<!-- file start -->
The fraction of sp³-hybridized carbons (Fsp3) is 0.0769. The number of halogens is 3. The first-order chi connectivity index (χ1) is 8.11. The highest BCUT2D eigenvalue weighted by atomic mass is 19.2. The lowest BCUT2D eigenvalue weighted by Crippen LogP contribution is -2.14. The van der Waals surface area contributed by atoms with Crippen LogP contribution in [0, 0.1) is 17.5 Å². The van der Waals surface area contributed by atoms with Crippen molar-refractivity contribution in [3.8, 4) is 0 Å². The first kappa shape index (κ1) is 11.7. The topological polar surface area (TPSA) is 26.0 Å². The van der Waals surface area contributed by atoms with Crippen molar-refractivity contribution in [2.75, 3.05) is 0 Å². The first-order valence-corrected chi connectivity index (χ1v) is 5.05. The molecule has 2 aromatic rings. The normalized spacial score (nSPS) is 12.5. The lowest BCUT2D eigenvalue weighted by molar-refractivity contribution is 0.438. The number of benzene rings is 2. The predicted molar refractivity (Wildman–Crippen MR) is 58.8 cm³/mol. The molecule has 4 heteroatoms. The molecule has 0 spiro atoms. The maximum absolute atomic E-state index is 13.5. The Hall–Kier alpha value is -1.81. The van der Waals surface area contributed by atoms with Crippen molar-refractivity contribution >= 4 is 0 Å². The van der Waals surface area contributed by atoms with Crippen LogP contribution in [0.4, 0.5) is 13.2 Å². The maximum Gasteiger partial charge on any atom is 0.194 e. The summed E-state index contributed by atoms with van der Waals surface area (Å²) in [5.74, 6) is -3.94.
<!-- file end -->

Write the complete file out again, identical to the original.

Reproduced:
The fraction of sp³-hybridized carbons (Fsp3) is 0.0769. The number of halogens is 3. The first-order chi connectivity index (χ1) is 8.11. The highest BCUT2D eigenvalue weighted by atomic mass is 19.2. The lowest BCUT2D eigenvalue weighted by Crippen LogP contribution is -2.14. The van der Waals surface area contributed by atoms with Crippen LogP contribution in [0, 0.1) is 17.5 Å². The van der Waals surface area contributed by atoms with Crippen molar-refractivity contribution in [3.8, 4) is 0 Å². The first kappa shape index (κ1) is 11.7. The topological polar surface area (TPSA) is 26.0 Å². The van der Waals surface area contributed by atoms with Crippen molar-refractivity contribution in [2.75, 3.05) is 0 Å². The first-order valence-corrected chi connectivity index (χ1v) is 5.05. The molecule has 2 aromatic rings. The normalized spacial score (nSPS) is 12.5. The lowest BCUT2D eigenvalue weighted by molar-refractivity contribution is 0.438. The number of benzene rings is 2. The predicted molar refractivity (Wildman–Crippen MR) is 58.8 cm³/mol. The molecule has 4 heteroatoms. The molecule has 0 spiro atoms. The maximum absolute atomic E-state index is 13.5. The Hall–Kier alpha value is -1.81. The van der Waals surface area contributed by atoms with Crippen molar-refractivity contribution >= 4 is 0 Å². The van der Waals surface area contributed by atoms with Crippen LogP contribution in [0.4, 0.5) is 13.2 Å². The maximum Gasteiger partial charge on any atom is 0.194 e. The summed E-state index contributed by atoms with van der Waals surface area (Å²) in [5.74, 6) is -3.94.